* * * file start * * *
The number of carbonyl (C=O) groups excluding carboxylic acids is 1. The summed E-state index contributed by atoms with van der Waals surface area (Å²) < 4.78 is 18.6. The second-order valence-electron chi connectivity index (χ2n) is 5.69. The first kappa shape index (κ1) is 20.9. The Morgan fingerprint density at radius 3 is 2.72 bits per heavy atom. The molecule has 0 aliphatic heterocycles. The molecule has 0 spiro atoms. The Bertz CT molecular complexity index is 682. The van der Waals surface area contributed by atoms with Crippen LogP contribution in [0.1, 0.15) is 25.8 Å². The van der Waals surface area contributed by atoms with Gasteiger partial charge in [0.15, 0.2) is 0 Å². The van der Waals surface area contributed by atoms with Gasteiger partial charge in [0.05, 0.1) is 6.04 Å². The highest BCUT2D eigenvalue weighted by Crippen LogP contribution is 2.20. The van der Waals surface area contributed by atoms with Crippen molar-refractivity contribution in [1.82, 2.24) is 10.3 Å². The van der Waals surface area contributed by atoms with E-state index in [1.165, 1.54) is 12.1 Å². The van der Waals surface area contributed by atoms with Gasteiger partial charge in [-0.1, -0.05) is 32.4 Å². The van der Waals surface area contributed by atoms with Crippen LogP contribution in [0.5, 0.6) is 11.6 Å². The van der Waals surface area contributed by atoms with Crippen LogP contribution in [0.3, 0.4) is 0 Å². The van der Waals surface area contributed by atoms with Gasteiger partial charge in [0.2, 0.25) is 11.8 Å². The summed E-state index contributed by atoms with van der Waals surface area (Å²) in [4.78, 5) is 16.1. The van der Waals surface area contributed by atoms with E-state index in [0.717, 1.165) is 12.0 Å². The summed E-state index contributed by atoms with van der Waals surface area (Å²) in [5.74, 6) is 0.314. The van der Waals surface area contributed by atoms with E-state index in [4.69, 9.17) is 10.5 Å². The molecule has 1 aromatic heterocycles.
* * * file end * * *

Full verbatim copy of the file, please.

The number of carbonyl (C=O) groups excluding carboxylic acids is 1. The summed E-state index contributed by atoms with van der Waals surface area (Å²) < 4.78 is 18.6. The second-order valence-electron chi connectivity index (χ2n) is 5.69. The first kappa shape index (κ1) is 20.9. The Morgan fingerprint density at radius 3 is 2.72 bits per heavy atom. The molecule has 0 aliphatic heterocycles. The molecule has 0 spiro atoms. The Bertz CT molecular complexity index is 682. The van der Waals surface area contributed by atoms with Crippen LogP contribution in [0.1, 0.15) is 25.8 Å². The van der Waals surface area contributed by atoms with Gasteiger partial charge in [0.15, 0.2) is 0 Å². The van der Waals surface area contributed by atoms with Gasteiger partial charge in [0.05, 0.1) is 6.04 Å². The highest BCUT2D eigenvalue weighted by Crippen LogP contribution is 2.20. The van der Waals surface area contributed by atoms with Crippen molar-refractivity contribution in [1.82, 2.24) is 10.3 Å². The van der Waals surface area contributed by atoms with E-state index in [1.165, 1.54) is 12.1 Å². The van der Waals surface area contributed by atoms with Gasteiger partial charge in [-0.1, -0.05) is 32.4 Å². The van der Waals surface area contributed by atoms with Crippen LogP contribution in [0.5, 0.6) is 11.6 Å². The van der Waals surface area contributed by atoms with Crippen LogP contribution in [0.3, 0.4) is 0 Å². The van der Waals surface area contributed by atoms with Gasteiger partial charge in [0.2, 0.25) is 11.8 Å². The summed E-state index contributed by atoms with van der Waals surface area (Å²) in [4.78, 5) is 16.1. The van der Waals surface area contributed by atoms with E-state index in [0.717, 1.165) is 12.0 Å². The summed E-state index contributed by atoms with van der Waals surface area (Å²) in [5.74, 6) is 0.314. The van der Waals surface area contributed by atoms with E-state index in [4.69, 9.17) is 10.5 Å². The molecule has 1 aromatic heterocycles.